I am currently reading – among other books – “Parrot and Olivier in America“, a novel by Peter Carey which is based on Alexis de Tocqueville‘s travels to the early United States of America and his research for “Democracy in America”.
I would like to share the following excerpt which is a nice literary explanation of (some of) the reasons behind the recent housing bubble and ensuing credit crisis in the US.
It is a conversation between Olivier de Garmont, the visiting French aristocrat, and Mr Peek, a New York banker, taking place while they are riding through Manhattan in Mr Peek’s coach and recounted from M. de Garmont’s perspective. Mr Peek just explained to the surprised Frenchman that he would loan money to anyone who wanted to buy or build a house, which M. de Garmont finds rather foolish.
“The business of land in Manhattan,” Mr Peek said, “is mathematical. I am a mathematical man. It is my hobby and my interest, and I do not mean arithmetic. Do you read Mr Newton’s calculus, sir?”
“I know of it.”
“Well, first the A plus B. Arithmetic. Immigration to America increases thirty thousand persons annually. Seventy per cent of these immigrants come through New York.”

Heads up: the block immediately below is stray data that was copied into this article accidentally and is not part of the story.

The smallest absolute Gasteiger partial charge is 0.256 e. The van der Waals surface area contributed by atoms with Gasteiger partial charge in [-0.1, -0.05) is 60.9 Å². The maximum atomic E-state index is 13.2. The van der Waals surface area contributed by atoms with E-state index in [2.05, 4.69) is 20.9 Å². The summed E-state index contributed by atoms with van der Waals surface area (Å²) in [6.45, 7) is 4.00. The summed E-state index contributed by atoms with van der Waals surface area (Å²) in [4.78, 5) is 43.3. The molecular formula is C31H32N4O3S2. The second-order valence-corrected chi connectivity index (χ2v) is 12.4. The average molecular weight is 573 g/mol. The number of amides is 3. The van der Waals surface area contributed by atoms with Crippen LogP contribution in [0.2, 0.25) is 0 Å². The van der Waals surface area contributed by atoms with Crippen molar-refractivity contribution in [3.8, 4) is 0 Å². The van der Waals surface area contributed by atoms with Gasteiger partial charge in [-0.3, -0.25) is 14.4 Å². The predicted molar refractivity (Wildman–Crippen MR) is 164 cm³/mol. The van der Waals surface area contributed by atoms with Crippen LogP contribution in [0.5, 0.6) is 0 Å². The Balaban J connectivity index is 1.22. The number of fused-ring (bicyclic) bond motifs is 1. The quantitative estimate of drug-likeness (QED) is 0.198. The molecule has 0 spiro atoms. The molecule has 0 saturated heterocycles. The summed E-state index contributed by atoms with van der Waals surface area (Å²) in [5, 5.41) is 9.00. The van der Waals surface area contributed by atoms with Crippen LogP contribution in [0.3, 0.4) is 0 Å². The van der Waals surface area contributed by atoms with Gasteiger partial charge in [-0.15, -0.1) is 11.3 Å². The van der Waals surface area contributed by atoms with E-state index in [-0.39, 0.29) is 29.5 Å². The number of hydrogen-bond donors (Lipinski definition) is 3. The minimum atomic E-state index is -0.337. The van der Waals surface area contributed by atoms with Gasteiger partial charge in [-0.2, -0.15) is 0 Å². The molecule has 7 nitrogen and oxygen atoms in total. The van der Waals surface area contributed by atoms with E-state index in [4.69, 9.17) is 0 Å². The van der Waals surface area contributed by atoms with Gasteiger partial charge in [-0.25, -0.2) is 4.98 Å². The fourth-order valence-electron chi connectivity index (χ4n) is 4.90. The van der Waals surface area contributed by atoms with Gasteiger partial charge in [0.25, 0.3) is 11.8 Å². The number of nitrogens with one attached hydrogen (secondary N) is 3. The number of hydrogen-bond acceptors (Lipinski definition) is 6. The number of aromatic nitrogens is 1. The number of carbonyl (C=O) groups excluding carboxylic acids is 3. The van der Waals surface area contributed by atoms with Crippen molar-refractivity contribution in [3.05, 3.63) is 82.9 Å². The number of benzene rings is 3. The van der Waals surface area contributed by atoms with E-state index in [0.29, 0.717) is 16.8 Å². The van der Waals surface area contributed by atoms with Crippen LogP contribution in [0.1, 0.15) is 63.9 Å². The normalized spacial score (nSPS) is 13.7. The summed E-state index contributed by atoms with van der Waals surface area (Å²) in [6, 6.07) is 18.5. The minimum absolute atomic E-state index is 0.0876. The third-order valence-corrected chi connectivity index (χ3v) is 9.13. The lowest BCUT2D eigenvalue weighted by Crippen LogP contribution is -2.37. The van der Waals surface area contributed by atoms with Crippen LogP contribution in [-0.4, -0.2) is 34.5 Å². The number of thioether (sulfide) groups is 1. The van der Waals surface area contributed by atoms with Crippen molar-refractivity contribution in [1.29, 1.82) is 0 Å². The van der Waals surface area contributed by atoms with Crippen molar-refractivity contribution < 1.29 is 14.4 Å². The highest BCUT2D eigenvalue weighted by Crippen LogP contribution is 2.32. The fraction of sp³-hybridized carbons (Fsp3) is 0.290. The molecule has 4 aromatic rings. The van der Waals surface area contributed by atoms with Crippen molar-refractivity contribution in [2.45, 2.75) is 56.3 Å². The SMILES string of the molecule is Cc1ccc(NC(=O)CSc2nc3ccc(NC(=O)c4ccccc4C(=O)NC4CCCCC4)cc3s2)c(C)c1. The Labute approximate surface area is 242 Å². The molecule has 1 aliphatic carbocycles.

“Then you understand too quickly. The workers stay close to jobs, the people with the money are moving out, here and here, farther from the city. Now can you read what I have written?”
It was follows: h(t) = Xitß.
“The first equation,” he said, “expresses the quantity of housing (in logs) as a linear function of the attributes X of housing unit i.”
Blah-blah, I thought. What this means I do not know except it has a nasty smell of freemasonry – the strange symbols, the mathematics, their use in the service of a prophecy.
“You could predict the price – Xit – of a Manhattan lot in any given year.”
A farmer spouting calculus. That is what it is like with Americans. The moment you think you understand a man’s character, then you are a foreign fool.
Ph(t) = -δt ßT = 0.
“It is Greek to me,” I joked.
“Ah but it is Greek,” he said, the autodidact.
“But no matter what the equation, it makes no sense to lend money to a debtor who will almost certainly default.”
“Ah,” said he, “spoken like a banker. Spoken like my good friends who are busy lending money to each other, but your painter will pay me back for a year, for two years, for three years. I will do very well. The moment she defaults why it is back to Ph(t) = -δt ßT = 0. The land is worth a fortune. I have a house on Sixteenth Street and then I make money again.”
And there you have both the explanation for the credit crisis, and an example for the witty tone in which this novel is set. I have tried to find anything about this subject in Alexis de Tocqueville’s “Democracy in America”, but have been unable to do so. If you know of a chapter where M. de Tocqueville addresses the issue of banking or of loans, please let me know.